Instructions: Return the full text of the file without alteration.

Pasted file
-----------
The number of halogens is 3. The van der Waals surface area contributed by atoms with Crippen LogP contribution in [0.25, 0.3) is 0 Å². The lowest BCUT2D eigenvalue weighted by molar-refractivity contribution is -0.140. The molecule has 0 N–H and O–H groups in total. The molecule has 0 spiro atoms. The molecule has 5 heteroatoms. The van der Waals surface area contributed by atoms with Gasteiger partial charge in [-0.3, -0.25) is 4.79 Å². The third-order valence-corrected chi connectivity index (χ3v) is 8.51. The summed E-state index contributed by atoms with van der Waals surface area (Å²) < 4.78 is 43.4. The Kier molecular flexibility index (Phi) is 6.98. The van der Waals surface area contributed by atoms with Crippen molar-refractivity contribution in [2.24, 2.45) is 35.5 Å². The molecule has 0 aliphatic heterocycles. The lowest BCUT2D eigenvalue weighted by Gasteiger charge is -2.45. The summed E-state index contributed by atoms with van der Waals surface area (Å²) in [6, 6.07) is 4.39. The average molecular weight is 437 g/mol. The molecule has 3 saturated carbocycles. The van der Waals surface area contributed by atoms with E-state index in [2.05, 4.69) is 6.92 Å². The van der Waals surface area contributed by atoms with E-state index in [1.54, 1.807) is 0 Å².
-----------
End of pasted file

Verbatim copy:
The number of halogens is 3. The van der Waals surface area contributed by atoms with Crippen LogP contribution in [0.25, 0.3) is 0 Å². The lowest BCUT2D eigenvalue weighted by molar-refractivity contribution is -0.140. The molecule has 0 N–H and O–H groups in total. The molecule has 0 spiro atoms. The molecule has 5 heteroatoms. The van der Waals surface area contributed by atoms with Gasteiger partial charge in [-0.3, -0.25) is 4.79 Å². The third-order valence-corrected chi connectivity index (χ3v) is 8.51. The summed E-state index contributed by atoms with van der Waals surface area (Å²) < 4.78 is 43.4. The Kier molecular flexibility index (Phi) is 6.98. The van der Waals surface area contributed by atoms with Crippen molar-refractivity contribution in [2.24, 2.45) is 35.5 Å². The molecule has 0 aliphatic heterocycles. The lowest BCUT2D eigenvalue weighted by Gasteiger charge is -2.45. The summed E-state index contributed by atoms with van der Waals surface area (Å²) in [6, 6.07) is 4.39. The average molecular weight is 437 g/mol. The molecule has 3 saturated carbocycles. The van der Waals surface area contributed by atoms with E-state index in [2.05, 4.69) is 6.92 Å². The van der Waals surface area contributed by atoms with E-state index in [1.54, 1.807) is 0 Å².